Like a baby, a Cavapoo puppy will grow up fast and you’ll find yourself yearning for those days when your dog was handheld and eager to learn about everything. Try to enjoy this time as much as you can!

Lack of Exercise

How much exercise does your Cavapoo receive each day? If your dog spends too long crated because you’re at work and worried they’ll destroy the house. Without enough exercise, it’s no wonder your Cavapoo is hectic!

Once you let them out, they have so much pent-up energy that they can easily run around for hours.

So how much exercise does your Cavapoo need? That varies based on its age.

You can use a simple formula to deduce the appropriate amount of exercise. It’s your Cavapoo’s age (in months) multiplied by five.

If your Cavapoo is eight months old, for example, then 40 minutes of exercise per day is best for this dog.

Exercise includes all physical activity, from playing fetch outside in the yard to tossing your dog a toy in the house and of course, going on walks.

Don’t feel like you need to cram all 40 minutes of exercise (or however long it is based on the age of your Cavapoo) in at once. You can split up the dog’s playtime into two 20-minute sessions and that’s still 40 minutes!

Further Reading: Do Cavapoos Like Long Walks? Answered!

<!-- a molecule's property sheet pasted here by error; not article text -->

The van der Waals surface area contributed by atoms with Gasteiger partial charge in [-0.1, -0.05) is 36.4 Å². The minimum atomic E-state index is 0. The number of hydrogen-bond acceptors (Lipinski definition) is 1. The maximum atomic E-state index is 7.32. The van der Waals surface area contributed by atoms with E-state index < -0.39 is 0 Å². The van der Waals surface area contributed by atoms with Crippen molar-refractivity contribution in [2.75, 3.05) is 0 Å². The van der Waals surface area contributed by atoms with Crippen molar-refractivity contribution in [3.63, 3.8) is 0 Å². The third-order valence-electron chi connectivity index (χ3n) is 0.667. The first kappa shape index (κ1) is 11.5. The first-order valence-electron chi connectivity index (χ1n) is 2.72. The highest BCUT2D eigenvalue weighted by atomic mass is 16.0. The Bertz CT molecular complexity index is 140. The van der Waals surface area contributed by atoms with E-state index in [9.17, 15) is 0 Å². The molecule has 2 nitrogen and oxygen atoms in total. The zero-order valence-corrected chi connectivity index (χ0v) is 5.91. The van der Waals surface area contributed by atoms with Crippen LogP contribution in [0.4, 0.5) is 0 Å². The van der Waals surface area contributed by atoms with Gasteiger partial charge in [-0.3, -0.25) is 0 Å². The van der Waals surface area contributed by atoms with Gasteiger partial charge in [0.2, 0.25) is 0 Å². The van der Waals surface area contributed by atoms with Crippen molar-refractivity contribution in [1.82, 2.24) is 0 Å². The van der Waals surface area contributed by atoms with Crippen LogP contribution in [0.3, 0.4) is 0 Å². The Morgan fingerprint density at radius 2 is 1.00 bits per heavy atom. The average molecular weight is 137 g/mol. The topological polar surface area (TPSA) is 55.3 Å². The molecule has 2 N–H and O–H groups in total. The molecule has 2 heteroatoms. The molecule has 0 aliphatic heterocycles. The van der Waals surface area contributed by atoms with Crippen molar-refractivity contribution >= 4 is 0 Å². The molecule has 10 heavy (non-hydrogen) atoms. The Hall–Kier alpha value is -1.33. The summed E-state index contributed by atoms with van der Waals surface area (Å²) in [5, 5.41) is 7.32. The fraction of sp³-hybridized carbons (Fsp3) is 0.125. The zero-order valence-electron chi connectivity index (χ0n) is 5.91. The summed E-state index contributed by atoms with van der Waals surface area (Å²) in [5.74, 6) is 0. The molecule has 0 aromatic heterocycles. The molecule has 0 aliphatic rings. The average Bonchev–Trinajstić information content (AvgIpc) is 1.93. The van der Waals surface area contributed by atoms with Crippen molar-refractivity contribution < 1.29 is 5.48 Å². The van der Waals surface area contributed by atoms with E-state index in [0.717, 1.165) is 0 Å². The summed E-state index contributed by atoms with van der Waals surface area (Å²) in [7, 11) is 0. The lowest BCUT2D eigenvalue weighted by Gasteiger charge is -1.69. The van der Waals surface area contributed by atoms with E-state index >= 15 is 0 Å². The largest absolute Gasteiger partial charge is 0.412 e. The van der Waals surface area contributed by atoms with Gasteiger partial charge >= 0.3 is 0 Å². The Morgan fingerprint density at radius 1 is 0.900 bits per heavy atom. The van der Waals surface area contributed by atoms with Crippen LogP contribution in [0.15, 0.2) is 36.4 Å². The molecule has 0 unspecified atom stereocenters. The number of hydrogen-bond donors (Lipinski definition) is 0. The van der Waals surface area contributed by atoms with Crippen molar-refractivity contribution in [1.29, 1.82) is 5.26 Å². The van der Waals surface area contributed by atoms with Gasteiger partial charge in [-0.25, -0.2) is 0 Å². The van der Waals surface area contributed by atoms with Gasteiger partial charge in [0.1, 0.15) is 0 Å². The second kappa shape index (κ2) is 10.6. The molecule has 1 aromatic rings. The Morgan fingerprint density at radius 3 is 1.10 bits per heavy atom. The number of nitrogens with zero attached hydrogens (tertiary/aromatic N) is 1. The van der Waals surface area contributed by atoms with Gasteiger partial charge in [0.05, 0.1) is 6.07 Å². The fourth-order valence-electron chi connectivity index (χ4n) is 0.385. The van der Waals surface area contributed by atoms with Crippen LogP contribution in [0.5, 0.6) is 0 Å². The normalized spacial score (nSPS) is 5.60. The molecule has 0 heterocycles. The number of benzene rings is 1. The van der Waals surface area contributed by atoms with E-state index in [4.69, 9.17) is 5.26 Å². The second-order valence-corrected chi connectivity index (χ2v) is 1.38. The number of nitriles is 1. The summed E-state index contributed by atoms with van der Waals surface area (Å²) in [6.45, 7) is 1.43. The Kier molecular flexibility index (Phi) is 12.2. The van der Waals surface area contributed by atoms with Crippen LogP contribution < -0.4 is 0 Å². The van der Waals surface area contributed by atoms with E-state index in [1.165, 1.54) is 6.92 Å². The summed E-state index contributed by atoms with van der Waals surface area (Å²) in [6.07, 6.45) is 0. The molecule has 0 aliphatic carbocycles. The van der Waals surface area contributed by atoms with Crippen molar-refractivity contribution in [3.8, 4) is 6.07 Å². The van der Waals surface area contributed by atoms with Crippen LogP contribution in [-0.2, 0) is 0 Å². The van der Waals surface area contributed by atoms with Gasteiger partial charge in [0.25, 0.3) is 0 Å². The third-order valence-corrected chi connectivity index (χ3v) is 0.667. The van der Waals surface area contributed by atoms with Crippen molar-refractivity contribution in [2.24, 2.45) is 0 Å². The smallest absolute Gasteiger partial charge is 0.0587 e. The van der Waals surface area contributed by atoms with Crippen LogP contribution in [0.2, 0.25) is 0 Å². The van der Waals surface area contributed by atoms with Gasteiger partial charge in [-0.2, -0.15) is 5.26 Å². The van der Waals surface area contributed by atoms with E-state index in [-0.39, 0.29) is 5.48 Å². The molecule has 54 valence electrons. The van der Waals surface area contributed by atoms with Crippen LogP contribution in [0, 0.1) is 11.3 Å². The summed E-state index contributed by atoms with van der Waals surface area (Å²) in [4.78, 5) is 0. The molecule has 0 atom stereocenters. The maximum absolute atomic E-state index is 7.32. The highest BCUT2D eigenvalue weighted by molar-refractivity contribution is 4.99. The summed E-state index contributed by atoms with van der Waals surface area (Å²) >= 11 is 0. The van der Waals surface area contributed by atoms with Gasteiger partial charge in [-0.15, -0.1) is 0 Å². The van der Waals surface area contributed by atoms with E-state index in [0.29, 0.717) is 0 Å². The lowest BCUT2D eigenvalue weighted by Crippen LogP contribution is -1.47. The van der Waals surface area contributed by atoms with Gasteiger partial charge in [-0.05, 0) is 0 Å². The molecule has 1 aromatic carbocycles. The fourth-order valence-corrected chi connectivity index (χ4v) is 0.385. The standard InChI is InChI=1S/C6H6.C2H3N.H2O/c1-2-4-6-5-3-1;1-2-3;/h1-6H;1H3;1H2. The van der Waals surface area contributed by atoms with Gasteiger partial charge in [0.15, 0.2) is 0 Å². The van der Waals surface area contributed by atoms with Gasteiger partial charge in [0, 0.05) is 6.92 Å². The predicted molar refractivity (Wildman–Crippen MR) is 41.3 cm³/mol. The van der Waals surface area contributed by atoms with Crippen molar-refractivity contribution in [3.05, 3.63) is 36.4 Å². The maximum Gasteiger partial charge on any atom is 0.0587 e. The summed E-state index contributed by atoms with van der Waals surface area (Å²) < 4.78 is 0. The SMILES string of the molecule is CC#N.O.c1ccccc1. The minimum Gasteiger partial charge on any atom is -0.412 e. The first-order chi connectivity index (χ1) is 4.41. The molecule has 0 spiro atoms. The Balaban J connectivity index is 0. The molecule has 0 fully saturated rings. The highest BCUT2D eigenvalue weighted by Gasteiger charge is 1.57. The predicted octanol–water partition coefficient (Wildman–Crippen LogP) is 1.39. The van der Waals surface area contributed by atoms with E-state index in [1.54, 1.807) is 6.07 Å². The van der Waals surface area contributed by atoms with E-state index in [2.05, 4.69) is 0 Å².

Lack of Stimulation

Some dog owners, usually those without a lot of experience, focus so much on physical stimulation for their dog through an exercise that they don’t realize a canine needs mental stimulation as well.

How can you incorporate more mental stimulation into your Cavapoo’s daily routine? That’s easy!

Buy them a treat toy where they have to solve a puzzle to access the treat. You can even line up several cups and put treats under one of the cups, then have your dog guess which cup contains the treat.

Go on a new route when you walk your Cavapoo next. All the fresh sights and sounds will surely reinvigorate them.

You can even deplete your dog’s energy by making them a homemade agility course complete with cones, wooden ramps, and cardboard boxes!

Training your dog is enough great way to provide mental stimulation and wear your puppy out. But don’t overdo it, just 10-15 minutes a session is enough.

Further Reading: Are Cavapoos Easy to Train? (Plus Training Tips)

5 Calming Tips to Relax Your Cavapoo

Your Cavapoo is a long way off from their second birthday, and you just don’t think you can wait that long for them to chill out. Is there anything you can do to get your dog to act calmer now?

Yes, indeed! Here are 5 tips for a calmer Cavapoo and a happier, more harmonious home overall.

1. Don’t Give In to Bad Behavior

When your Cavapoo is bugging you incessantly for a walk, do you stop what you’re doing out of exasperation and take them out?

Although it’s nice to end your Cavapoo’s hyperactivity at that moment because it brings you relief, you’re handling the situation incorrectly.

Your reactions tell your dog that their behavior is okay, and that’s exactly what you just did. Now your Cavapoo knows that if they irritate you enough, you’ll give in and take them for a walk.

Your dog will begin using their exciting behavior to cajole other things out of you such as longer play sessions or maybe even treats.

Although it’s not easy, you have to ignore your Cavapoo when they behave this way. Yes, this might mean you’re subjected to extended bouts of energy for a little while, but you have to do your best to grin and bear it.